For the first three innings of his 2011 major league season, Yunesky Maya seemed like a completely different pitcher than the one the Nationals saw for five starts last season. He pumped strikes and worked quickly – he needed 38 pitches to record his first nine outs, and 29 of those were strikes.
And then Maya bogged down and resembled the way he pitched last season. The offensively challenged Padres beat him up in the fourth and fifth. He needed 52 pitches to record the last five outs of his outing, as he allowed four earned runs on two walks and five hits over that span.
Maya said his tempo slowed once he pitched more from the stretch, and also, oddly, “the heat got me a little bit,” said Maya, who is from Cuba.
“I felt very good in the first couple innings,” Maya said through translator Javier Castro. “That’s what got me in trouble in the fifth – I wasn’t hitting my spots. That’s what opened the floodgates.”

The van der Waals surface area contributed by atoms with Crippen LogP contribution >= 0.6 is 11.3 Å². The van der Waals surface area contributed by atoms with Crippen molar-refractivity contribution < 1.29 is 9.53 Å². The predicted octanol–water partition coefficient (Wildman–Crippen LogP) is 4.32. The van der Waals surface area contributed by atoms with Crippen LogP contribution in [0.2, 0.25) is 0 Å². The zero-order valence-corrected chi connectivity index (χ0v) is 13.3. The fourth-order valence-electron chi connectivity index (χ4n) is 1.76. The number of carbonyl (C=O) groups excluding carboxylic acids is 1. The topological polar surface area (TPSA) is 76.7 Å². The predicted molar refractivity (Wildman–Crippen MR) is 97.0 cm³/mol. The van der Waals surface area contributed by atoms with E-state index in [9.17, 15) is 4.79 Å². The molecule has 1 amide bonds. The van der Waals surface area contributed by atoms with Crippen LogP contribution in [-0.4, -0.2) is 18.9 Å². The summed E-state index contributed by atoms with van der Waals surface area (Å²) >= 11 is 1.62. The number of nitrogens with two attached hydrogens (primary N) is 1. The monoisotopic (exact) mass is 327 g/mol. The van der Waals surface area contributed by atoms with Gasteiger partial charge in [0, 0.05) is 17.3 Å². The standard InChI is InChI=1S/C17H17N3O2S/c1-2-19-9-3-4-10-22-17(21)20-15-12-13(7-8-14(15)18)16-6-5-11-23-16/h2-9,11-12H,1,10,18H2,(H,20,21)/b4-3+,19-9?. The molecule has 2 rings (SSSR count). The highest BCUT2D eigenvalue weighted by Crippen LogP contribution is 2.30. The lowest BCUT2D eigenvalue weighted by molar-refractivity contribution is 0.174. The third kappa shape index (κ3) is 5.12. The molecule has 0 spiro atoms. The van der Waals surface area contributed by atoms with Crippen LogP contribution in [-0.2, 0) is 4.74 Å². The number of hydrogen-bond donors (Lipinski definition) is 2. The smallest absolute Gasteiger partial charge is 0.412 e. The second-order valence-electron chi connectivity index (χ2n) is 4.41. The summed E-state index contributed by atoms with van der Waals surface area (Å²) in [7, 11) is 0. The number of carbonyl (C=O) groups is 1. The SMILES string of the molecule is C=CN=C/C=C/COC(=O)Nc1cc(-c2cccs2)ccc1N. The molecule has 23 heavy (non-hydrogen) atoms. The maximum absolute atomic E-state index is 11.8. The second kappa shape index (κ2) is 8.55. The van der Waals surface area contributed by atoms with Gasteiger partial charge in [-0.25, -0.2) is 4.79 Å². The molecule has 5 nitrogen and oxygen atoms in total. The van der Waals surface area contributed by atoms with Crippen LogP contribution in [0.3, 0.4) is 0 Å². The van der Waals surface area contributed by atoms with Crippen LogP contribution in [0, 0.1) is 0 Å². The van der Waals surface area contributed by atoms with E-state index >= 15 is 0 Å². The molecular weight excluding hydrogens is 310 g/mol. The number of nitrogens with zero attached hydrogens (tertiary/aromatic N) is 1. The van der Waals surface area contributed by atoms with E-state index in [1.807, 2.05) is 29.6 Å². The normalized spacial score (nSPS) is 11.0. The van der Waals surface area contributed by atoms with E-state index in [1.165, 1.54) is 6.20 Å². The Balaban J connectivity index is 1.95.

When he came to the majors last season, Maya adapted not only to a better brand of baseball, but a different style. He considered himself an aggressive strike-thrower in international competition, where batters are swing more freely and umpires tend to use more generous strike zones. What he believed to be aggression translated to nibbling – he walked 11 batters in 26 innings and threw 17 pitches per inning.
At the start of Sunday, with experience in the majors last year and nine more starts of seasoning at Class AAA Syracuse this season, it seemed he had made the adjustment. Every pitched moved, darting down and across the plate, but also to catcher Wilson Ramos’s mitt.
The Padres struck their second time through the lineup. Jason Bartlett, Ryan Ludwick and Brad Hawpe smacked three straight hits. In the fifth, his start unraveled even more, as he allowed two straight walks and a single with two outs to end his start.
“I’m always positive,” Maya said. “There’s always things you can work on.”